He translates these characteristics in his oeuvre by using specific processes, which he calls ‘codes’ (2). The different processes carry inside them a tension between stability and movement, which results in two compositional characteristics: panels and filters (3).
The combination of panels and filters leads to a strongly process-based composition. The process itself actually fades to the background; not only for the listener but for the interpreter as well. The music has an organic and gradual character, which is nevertheless routed in a clear process-based method. Filters and panels both induce conservation of the musical material as well as organic growth within the composition, all for the purpose of musical expression.
Donatoni himself used the terms “panel” and “filter”. The former can be found in an interview from 1990 with Enzo Restagno in Autori Vari Donatoni. (Torino: EDT, 1990), p. 44, where Donatoni states: “In 1976 the condition was different... the piece was conceived like a series of panels which interrupt the continuous flow of the orchestra.” The latter is found in the same interview, on p. 31: “You apply... [a] filter or extrapolation to a sequence of pitches...This case involves an autonomous code.” While Donatoni here refers to his earlier period, I am attempting to draw a connection between such older filters and newer ones in his joyous period.
In panels certain musical elements or ideas are conserved over a period of time, which results in a feeling of relative stability. New passages emerge by combining panels in different ways. In these passages the material doesn’t evolve, but is transformed by mutation. These processes of course influence the formal organization of the piece not only on the surface but also on deeper levels, for instance in the shaping of phrases and motives. All possible musical elements – notes, pitch-class sets, interval series, motives, orchestration, etc.- can be part of a panel and in that way subdued to mutation.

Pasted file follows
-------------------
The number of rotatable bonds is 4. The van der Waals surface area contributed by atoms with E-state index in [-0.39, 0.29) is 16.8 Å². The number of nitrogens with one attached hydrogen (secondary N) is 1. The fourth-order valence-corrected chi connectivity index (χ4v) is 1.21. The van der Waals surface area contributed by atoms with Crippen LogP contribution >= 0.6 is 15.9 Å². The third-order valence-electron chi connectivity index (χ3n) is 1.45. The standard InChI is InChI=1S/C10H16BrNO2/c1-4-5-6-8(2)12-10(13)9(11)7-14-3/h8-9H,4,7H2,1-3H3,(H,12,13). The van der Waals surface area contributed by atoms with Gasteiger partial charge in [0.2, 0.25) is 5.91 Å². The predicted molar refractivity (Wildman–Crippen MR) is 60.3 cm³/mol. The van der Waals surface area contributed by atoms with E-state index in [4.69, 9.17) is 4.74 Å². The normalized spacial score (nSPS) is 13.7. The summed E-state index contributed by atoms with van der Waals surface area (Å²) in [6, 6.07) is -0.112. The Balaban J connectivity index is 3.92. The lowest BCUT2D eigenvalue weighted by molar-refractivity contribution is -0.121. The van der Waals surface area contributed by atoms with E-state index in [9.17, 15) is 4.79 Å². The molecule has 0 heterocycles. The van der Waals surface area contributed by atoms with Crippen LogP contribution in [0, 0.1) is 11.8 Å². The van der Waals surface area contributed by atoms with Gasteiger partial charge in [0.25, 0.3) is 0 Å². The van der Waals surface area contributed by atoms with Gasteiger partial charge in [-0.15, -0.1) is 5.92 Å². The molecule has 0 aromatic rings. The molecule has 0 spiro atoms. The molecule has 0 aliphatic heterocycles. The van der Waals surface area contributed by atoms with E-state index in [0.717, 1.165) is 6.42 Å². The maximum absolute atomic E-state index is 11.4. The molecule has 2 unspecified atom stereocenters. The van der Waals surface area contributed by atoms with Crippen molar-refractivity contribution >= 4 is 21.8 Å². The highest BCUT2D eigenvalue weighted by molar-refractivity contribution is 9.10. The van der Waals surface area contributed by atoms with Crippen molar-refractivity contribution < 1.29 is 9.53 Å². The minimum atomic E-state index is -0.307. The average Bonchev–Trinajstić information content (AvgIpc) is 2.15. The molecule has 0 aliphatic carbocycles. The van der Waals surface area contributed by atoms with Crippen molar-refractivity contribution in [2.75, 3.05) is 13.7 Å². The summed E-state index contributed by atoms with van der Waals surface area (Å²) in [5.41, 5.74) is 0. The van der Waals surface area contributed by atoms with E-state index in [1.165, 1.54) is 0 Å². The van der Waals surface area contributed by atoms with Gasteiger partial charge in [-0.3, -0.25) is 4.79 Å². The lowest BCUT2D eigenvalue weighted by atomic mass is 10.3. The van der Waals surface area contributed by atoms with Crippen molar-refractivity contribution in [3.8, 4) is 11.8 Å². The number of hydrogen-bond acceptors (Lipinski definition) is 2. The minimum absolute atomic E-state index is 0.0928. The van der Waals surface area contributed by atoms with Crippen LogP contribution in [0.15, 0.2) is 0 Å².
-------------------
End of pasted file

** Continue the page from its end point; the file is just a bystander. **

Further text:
Donatoni’s panel approach to form begins with large strands of music, which are developed and realized to their logical conclusion. Sections taken from these strands become formal panels, and are assembled with other panels from other strands according to a formal plan. Each formal panel, taken from a fully realized and developed strand, reveals a moment from that lineage. The different strands interact through changing juxtapositions, thus creating new contexts for the material. Through this technique, the goal of Donatoni’s third point regarding Bartók is achieved: “Juxtaposition of organisms; mutation, not evolution.” Material gains new life through new associations with other materials. The composer uses this technique on many formal levels, from large formal sections on the macro-level, to smaller strands of material within formal sections on the micro-level. He even uses this method to create a small model of the macro-level formal structure by arranging micro-level panels in a similar manner at the climax of the work. These techniques create both cohesion and variety, and contribute to Donatoni’s inventive polyphonic style.
Established musical material in filters can undergo a gradual transformation by applying codes. The filter on the one hand degrades the musical material via gradual diminishing processes. On the other hand, it can also work in a constructive way by gradually building up a new motive. Filters also often conduct the disrupting of continuity; a clear example is a gradual change in the length of musical rests or the addition of rests into the music.
To best achieve a sense of gestural growth, Donatoni often progresses from material in its most filtered state, and gradually proceeds via the filter back to the complete version at the appropriate moment. This is achieved on both a very specific and a more general level, as filters can extract either specific notes from a repeating phrase, or large portions of a recurring texture.